Govt’s rejoinder fails to make print version of The Economist

Sunday, August 7th, 2011

The Economist is not very popular right now in Bangladesh.


The government’s rejoinder to an article published in The Economist has been put up in the blog section of the influential global publication’s website.


Contrary to reports in some sections of the local media, the rejoinder has not been printed in the latest issue of the London-based magazine (although it describes itself as a “newspaper”), which hit newsstands on Saturday, nor has The Economist “addressed” any of Dhaka’s concerns by responding to the rejoinder in any form.


It has merely posted the rejoinder in its Banyan blog, which is described as a webpage for its Asia correspondents to provide comment and analysis on Asia’s political and cultural landscape, and doesn’t carry the same legal liabilities as the print version.


Adam Roberts, The Economist’s South Asia bureau chief, confirmed to Dhaka Courier/UNB on Saturday that the rejoinder was only received after this week’s print version had already “gone to press”.


Mr Roberts said whether the rejoinder gets published in next week’s print version is “a decision for London”, a reference to The Economist’s editorial headquarters in the UK capital.


Publication in the print version will also depend on “what other letters need publishing”, according to Mr Roberts, who we can reveal (in the absence of a byline) was the author of the article “Embraceable you”, published in the July 30, 2011 issue of The Economist, and which has drawn the Awami League’s ire for undermining its election victory in 2008; its warm relations with neighbouring India; as well as its performance in government.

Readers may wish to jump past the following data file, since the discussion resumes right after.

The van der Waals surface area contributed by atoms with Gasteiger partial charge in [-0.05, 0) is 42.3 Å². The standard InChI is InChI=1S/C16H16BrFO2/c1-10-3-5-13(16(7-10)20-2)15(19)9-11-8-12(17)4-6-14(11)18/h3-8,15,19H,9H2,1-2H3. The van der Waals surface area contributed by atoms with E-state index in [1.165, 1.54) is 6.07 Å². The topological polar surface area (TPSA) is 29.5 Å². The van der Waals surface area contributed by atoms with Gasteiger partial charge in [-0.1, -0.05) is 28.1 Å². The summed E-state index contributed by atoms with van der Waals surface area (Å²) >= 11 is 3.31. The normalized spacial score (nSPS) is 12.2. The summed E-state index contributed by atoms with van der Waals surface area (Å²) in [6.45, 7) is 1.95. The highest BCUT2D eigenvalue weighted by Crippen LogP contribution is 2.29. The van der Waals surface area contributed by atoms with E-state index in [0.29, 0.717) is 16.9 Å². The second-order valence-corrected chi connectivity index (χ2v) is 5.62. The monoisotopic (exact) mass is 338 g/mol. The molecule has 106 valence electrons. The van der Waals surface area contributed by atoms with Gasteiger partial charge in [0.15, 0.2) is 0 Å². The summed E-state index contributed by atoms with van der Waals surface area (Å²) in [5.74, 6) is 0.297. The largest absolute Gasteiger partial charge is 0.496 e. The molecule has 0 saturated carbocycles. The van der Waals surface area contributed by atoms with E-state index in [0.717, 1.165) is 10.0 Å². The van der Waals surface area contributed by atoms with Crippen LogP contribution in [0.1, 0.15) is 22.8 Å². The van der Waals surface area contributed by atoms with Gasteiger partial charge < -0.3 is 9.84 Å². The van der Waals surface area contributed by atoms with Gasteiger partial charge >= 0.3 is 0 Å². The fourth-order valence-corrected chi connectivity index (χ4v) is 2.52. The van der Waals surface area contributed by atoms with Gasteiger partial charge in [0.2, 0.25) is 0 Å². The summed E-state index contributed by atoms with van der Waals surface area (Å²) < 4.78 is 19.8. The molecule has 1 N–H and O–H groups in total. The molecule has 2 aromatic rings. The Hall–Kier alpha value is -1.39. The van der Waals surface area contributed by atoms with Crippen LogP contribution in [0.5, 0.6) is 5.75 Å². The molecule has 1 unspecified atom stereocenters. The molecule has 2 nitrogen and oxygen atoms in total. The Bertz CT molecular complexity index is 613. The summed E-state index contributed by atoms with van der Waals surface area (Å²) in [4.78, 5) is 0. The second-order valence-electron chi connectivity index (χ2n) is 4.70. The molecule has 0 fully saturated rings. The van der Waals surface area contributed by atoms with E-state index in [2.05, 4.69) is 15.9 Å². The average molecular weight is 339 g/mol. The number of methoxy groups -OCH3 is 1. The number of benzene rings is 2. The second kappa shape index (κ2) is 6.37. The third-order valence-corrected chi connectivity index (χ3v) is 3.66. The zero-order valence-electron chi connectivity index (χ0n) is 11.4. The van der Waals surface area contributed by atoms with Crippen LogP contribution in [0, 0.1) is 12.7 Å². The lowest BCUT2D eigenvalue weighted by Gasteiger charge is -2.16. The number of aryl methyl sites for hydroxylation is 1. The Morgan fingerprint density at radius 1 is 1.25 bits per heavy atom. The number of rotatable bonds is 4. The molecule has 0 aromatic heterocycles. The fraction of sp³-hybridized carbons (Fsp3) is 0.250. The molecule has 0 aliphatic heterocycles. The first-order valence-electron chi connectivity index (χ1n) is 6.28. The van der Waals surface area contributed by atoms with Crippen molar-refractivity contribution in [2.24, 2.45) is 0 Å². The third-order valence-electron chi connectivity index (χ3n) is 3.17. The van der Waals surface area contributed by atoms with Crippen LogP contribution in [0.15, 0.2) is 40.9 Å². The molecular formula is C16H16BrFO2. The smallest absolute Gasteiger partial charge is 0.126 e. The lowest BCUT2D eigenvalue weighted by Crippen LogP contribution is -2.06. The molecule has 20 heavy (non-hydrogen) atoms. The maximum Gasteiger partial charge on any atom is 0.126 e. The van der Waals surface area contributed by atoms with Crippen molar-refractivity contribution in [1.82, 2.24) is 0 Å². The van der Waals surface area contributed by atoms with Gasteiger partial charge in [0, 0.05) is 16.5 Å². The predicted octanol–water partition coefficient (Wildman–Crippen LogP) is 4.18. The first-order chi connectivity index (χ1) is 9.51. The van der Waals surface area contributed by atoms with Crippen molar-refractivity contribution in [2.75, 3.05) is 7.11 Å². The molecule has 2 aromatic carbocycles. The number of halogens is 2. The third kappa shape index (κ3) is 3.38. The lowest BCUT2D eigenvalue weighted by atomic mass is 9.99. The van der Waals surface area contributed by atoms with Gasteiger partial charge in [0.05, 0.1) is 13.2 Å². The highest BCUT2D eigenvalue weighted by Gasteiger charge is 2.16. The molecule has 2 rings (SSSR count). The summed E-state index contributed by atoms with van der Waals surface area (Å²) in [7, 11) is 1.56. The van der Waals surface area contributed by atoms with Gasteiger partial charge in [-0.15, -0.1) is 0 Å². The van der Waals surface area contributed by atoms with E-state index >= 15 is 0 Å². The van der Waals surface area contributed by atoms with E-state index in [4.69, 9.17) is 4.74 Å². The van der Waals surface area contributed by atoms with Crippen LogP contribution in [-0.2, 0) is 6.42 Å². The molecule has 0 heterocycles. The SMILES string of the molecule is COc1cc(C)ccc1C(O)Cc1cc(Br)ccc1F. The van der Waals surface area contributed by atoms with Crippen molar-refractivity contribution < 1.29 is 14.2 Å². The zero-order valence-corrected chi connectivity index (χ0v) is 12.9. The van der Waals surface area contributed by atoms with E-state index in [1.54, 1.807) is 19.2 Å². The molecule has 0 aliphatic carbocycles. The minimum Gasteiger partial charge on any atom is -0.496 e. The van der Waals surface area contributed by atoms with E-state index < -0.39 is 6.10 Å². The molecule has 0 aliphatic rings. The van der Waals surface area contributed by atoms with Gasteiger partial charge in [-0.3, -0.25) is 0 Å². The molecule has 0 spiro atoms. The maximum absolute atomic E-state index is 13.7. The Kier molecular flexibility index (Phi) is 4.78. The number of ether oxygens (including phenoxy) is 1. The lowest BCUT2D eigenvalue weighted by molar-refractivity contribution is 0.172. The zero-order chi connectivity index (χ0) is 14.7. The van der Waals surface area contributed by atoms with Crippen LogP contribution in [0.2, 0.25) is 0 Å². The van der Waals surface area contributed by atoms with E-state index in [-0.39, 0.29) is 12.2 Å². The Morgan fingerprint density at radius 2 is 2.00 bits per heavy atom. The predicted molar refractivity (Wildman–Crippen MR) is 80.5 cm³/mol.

Mr Roberts was in Dhaka to coincide with Sonia Gandhi’s visit on July 24, during which he also attended “a bit” of the autism conference Mrs Gandhi was here for.


Following his visit, and publication of the said article, Mr Roberts also authored a post on The Economist website’s Asian blog (where the government’s rejoinder has gone up) that presented a cynical view of the country 40 years on from gaining independence.


Among other things, the blog post, titled “Misusing the past” (dated August 4, 2011) criticised the government’s war crimes trial process, the smell of “emerging autocracy”, and some of the changes entailed in the 15th Amendment to the Constitution, such as the inherent inconsistency in retaining Islam as the state religion while the state is also secular, and the reinstatement of Socialism.


The Economist is renowned for being staunchly pro-Capitalism in terms of its editorial stance, and has never been shy of taking a stance against Socialist governments worldwide, ranging from the Hugo Chavez administration in Venezuela to the current Spanish government.


But Mr Roberts maintains that more than the reinstatement of Socialism (which he doesn’t expect to be “put into practice”), it was the amendment’s abolishment of the caretaker government provision for arranging elections that “struck” him more.

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